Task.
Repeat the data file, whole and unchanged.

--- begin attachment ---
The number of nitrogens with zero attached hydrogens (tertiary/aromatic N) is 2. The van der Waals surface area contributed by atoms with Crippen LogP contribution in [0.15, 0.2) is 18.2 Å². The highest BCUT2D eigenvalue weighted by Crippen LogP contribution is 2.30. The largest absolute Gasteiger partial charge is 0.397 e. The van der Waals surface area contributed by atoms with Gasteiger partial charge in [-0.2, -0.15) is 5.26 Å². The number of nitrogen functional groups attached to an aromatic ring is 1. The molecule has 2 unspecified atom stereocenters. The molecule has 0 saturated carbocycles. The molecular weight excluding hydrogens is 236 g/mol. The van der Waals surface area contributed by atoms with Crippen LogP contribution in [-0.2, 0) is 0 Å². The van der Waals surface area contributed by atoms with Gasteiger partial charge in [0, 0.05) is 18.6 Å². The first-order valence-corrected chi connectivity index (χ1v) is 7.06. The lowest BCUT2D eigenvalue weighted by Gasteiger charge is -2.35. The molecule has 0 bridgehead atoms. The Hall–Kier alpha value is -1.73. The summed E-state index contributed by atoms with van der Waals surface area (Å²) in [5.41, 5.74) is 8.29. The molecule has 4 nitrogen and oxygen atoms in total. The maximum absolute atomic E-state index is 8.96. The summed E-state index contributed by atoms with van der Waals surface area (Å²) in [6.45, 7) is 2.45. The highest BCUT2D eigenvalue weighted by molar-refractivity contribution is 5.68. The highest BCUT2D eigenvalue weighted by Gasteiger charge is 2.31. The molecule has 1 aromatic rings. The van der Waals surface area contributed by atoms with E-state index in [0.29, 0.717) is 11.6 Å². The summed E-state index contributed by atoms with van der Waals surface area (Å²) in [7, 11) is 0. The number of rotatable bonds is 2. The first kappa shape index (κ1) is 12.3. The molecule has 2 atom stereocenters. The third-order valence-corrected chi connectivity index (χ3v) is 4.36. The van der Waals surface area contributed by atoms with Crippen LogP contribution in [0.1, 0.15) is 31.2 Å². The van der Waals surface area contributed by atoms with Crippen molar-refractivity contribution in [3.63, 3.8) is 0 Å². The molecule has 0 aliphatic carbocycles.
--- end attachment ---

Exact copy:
The number of nitrogens with zero attached hydrogens (tertiary/aromatic N) is 2. The van der Waals surface area contributed by atoms with Crippen LogP contribution in [0.15, 0.2) is 18.2 Å². The highest BCUT2D eigenvalue weighted by Crippen LogP contribution is 2.30. The largest absolute Gasteiger partial charge is 0.397 e. The van der Waals surface area contributed by atoms with Gasteiger partial charge in [-0.2, -0.15) is 5.26 Å². The number of nitrogen functional groups attached to an aromatic ring is 1. The molecule has 2 unspecified atom stereocenters. The molecule has 0 saturated carbocycles. The molecular weight excluding hydrogens is 236 g/mol. The van der Waals surface area contributed by atoms with Crippen LogP contribution in [-0.2, 0) is 0 Å². The van der Waals surface area contributed by atoms with Gasteiger partial charge in [0, 0.05) is 18.6 Å². The first-order valence-corrected chi connectivity index (χ1v) is 7.06. The lowest BCUT2D eigenvalue weighted by Gasteiger charge is -2.35. The molecule has 0 bridgehead atoms. The Hall–Kier alpha value is -1.73. The summed E-state index contributed by atoms with van der Waals surface area (Å²) in [5.41, 5.74) is 8.29. The molecule has 4 nitrogen and oxygen atoms in total. The maximum absolute atomic E-state index is 8.96. The summed E-state index contributed by atoms with van der Waals surface area (Å²) in [6.45, 7) is 2.45. The highest BCUT2D eigenvalue weighted by molar-refractivity contribution is 5.68. The highest BCUT2D eigenvalue weighted by Gasteiger charge is 2.31. The molecule has 1 aromatic rings. The van der Waals surface area contributed by atoms with E-state index in [0.29, 0.717) is 11.6 Å². The summed E-state index contributed by atoms with van der Waals surface area (Å²) in [7, 11) is 0. The number of rotatable bonds is 2. The first kappa shape index (κ1) is 12.3. The molecule has 2 atom stereocenters. The third-order valence-corrected chi connectivity index (χ3v) is 4.36. The van der Waals surface area contributed by atoms with Crippen LogP contribution in [0.1, 0.15) is 31.2 Å². The van der Waals surface area contributed by atoms with Crippen molar-refractivity contribution in [3.63, 3.8) is 0 Å². The molecule has 0 aliphatic carbocycles.